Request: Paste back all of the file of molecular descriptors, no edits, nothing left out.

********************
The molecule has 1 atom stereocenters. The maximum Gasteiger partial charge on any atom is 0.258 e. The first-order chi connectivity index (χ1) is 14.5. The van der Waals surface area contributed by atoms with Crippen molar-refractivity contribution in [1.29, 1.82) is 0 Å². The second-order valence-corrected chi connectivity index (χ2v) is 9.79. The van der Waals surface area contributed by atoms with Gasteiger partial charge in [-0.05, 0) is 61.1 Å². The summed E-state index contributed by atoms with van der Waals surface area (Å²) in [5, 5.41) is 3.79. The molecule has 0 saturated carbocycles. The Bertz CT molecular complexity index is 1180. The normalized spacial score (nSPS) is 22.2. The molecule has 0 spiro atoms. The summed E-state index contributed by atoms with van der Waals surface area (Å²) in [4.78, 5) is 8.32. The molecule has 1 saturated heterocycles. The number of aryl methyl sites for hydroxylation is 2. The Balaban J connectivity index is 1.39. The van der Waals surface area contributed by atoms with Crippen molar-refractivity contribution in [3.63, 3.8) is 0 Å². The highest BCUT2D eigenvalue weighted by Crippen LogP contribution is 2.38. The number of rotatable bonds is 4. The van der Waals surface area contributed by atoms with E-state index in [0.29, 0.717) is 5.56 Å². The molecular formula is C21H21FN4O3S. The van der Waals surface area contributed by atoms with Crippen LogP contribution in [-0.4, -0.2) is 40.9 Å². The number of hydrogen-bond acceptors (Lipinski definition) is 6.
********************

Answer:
The molecule has 1 atom stereocenters. The maximum Gasteiger partial charge on any atom is 0.258 e. The first-order chi connectivity index (χ1) is 14.5. The van der Waals surface area contributed by atoms with Crippen molar-refractivity contribution in [1.29, 1.82) is 0 Å². The second-order valence-corrected chi connectivity index (χ2v) is 9.79. The van der Waals surface area contributed by atoms with Gasteiger partial charge in [-0.05, 0) is 61.1 Å². The summed E-state index contributed by atoms with van der Waals surface area (Å²) in [5, 5.41) is 3.79. The molecule has 0 saturated carbocycles. The Bertz CT molecular complexity index is 1180. The normalized spacial score (nSPS) is 22.2. The molecule has 0 spiro atoms. The summed E-state index contributed by atoms with van der Waals surface area (Å²) in [4.78, 5) is 8.32. The molecule has 1 saturated heterocycles. The number of aryl methyl sites for hydroxylation is 2. The Balaban J connectivity index is 1.39. The van der Waals surface area contributed by atoms with Crippen molar-refractivity contribution in [3.63, 3.8) is 0 Å². The highest BCUT2D eigenvalue weighted by Crippen LogP contribution is 2.38. The number of rotatable bonds is 4. The van der Waals surface area contributed by atoms with E-state index in [0.29, 0.717) is 5.56 Å². The molecular formula is C21H21FN4O3S. The van der Waals surface area contributed by atoms with Crippen LogP contribution in [-0.4, -0.2) is 40.9 Å². The number of hydrogen-bond acceptors (Lipinski definition) is 6.